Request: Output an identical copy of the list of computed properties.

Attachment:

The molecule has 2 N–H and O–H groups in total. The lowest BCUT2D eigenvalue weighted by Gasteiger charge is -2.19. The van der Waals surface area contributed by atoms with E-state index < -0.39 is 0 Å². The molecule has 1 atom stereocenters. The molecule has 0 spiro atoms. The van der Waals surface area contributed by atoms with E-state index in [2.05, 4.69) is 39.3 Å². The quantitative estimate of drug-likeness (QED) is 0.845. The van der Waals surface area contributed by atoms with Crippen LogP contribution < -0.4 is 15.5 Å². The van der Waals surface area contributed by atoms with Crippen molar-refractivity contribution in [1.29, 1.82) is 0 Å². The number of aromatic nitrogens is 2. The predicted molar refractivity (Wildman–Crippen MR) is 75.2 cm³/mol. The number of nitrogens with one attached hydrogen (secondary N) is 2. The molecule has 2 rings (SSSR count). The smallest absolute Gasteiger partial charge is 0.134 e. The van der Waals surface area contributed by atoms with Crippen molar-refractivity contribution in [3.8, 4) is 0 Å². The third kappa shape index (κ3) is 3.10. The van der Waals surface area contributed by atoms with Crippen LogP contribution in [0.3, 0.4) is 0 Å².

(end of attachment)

The molecule has 2 N–H and O–H groups in total. The lowest BCUT2D eigenvalue weighted by Gasteiger charge is -2.19. The van der Waals surface area contributed by atoms with E-state index < -0.39 is 0 Å². The molecule has 1 atom stereocenters. The molecule has 0 spiro atoms. The van der Waals surface area contributed by atoms with E-state index in [2.05, 4.69) is 39.3 Å². The quantitative estimate of drug-likeness (QED) is 0.845. The van der Waals surface area contributed by atoms with Crippen LogP contribution < -0.4 is 15.5 Å². The van der Waals surface area contributed by atoms with Crippen molar-refractivity contribution in [1.29, 1.82) is 0 Å². The number of aromatic nitrogens is 2. The predicted molar refractivity (Wildman–Crippen MR) is 75.2 cm³/mol. The number of nitrogens with one attached hydrogen (secondary N) is 2. The molecule has 2 rings (SSSR count). The smallest absolute Gasteiger partial charge is 0.134 e. The van der Waals surface area contributed by atoms with Crippen molar-refractivity contribution in [3.8, 4) is 0 Å². The third kappa shape index (κ3) is 3.10. The van der Waals surface area contributed by atoms with Crippen LogP contribution in [0.3, 0.4) is 0 Å².